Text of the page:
Pomo Basketweaving, Poison, and the Politics of Restoration in Greg Sarris's Grand Avenue
University of Nebraska Press
In the first story of Greg Sarris's Grand Avenue: A Novel in Stories, fourteen-year-old Jasmine describes the mural that her Aunt Faye has painted on the front wall of her home: a "big green forest" with "dark trunks and thick green leaves" to which Faye over time has added a series of crosses in pink fingernail polish (GA 9).1 Each cross represents an incident of poisoning in the family's past, poison which, she explains, "can circle around and get someone in your family. It's everywhere" (4). When Faye's sister steals her new boyfriend, for example, the theft marks the return of the "man poison" (20) that first infected Faye when, as a young girl, she stole a lover from her cousin Anna (21). The poison's return leads Faye to modify further the painting on her wall, by drawing "circles around many of the crosses and connect[ing] them with lines from one to another_[in] what looked like a black crayon" (20). As Faye's fear and anger grow, she eventually covers the entire painting with the crayon, leaving it entirely "Black, except for the edges here and there where you could see a bit of green from the trees underneath" (23). Faye's painting is a history, a narrative, a genealogy; it depicts the pattern that poison has woven over and through time in her family. The interconnected lines that bind family members to each other have become buried within the blackness of an oblivion brought on by the fear of poison and the separation and silence caused by it.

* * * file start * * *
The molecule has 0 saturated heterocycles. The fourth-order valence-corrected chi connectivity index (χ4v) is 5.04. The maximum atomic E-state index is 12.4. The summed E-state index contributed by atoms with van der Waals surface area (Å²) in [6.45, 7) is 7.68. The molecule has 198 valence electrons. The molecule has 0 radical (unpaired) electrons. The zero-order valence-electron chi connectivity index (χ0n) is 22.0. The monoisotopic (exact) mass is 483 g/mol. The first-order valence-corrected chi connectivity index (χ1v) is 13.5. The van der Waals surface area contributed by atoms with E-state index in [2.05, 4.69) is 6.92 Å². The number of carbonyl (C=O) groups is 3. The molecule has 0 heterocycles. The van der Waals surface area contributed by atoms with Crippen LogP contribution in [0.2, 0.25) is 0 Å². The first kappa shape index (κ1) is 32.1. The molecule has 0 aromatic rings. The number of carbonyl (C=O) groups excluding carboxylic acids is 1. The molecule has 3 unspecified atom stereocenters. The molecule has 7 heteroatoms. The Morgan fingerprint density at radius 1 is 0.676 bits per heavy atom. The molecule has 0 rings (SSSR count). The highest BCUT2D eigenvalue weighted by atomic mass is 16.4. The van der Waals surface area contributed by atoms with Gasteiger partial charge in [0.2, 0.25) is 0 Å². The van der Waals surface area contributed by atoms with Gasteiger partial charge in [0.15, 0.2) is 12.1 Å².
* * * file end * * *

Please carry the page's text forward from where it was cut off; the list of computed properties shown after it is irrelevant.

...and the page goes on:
Burnham, M. (2002). Pomo Basketweaving, Poison, and the Politics of Restoration in Greg Sarris's Grand Avenue. Studies in American Indian Literatures, 14(4), 18-36. Also reprinted in Native American Writing, ed. Robert Lee (Routledge, forthcoming).